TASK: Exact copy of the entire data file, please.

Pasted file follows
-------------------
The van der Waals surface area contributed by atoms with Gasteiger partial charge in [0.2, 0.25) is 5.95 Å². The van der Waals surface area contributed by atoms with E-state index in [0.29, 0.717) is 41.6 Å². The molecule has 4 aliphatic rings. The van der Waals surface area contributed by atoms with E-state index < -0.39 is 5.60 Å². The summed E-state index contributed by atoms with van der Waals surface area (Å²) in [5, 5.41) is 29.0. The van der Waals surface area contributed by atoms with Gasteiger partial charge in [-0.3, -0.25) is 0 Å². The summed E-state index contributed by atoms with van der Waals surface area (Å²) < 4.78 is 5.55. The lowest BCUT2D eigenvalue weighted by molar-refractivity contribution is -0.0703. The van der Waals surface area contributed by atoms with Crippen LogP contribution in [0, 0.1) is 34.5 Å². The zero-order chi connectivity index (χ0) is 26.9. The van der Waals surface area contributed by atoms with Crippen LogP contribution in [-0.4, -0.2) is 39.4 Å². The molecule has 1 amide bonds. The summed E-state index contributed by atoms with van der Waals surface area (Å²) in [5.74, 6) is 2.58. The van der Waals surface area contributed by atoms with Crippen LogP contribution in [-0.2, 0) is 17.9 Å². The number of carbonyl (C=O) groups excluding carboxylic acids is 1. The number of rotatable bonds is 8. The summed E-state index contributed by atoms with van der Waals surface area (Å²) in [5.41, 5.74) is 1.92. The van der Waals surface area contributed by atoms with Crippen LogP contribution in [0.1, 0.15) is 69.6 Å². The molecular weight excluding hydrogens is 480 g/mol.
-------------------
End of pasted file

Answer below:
The van der Waals surface area contributed by atoms with Gasteiger partial charge in [0.2, 0.25) is 5.95 Å². The van der Waals surface area contributed by atoms with E-state index in [0.29, 0.717) is 41.6 Å². The molecule has 4 aliphatic rings. The van der Waals surface area contributed by atoms with E-state index < -0.39 is 5.60 Å². The summed E-state index contributed by atoms with van der Waals surface area (Å²) in [5, 5.41) is 29.0. The van der Waals surface area contributed by atoms with Gasteiger partial charge in [-0.3, -0.25) is 0 Å². The summed E-state index contributed by atoms with van der Waals surface area (Å²) < 4.78 is 5.55. The lowest BCUT2D eigenvalue weighted by molar-refractivity contribution is -0.0703. The van der Waals surface area contributed by atoms with Crippen LogP contribution in [0, 0.1) is 34.5 Å². The zero-order chi connectivity index (χ0) is 26.9. The van der Waals surface area contributed by atoms with Crippen LogP contribution in [-0.4, -0.2) is 39.4 Å². The molecule has 1 amide bonds. The summed E-state index contributed by atoms with van der Waals surface area (Å²) in [5.74, 6) is 2.58. The van der Waals surface area contributed by atoms with Crippen LogP contribution in [-0.2, 0) is 17.9 Å². The number of carbonyl (C=O) groups excluding carboxylic acids is 1. The number of rotatable bonds is 8. The summed E-state index contributed by atoms with van der Waals surface area (Å²) in [5.41, 5.74) is 1.92. The van der Waals surface area contributed by atoms with Crippen LogP contribution in [0.1, 0.15) is 69.6 Å². The molecular weight excluding hydrogens is 480 g/mol.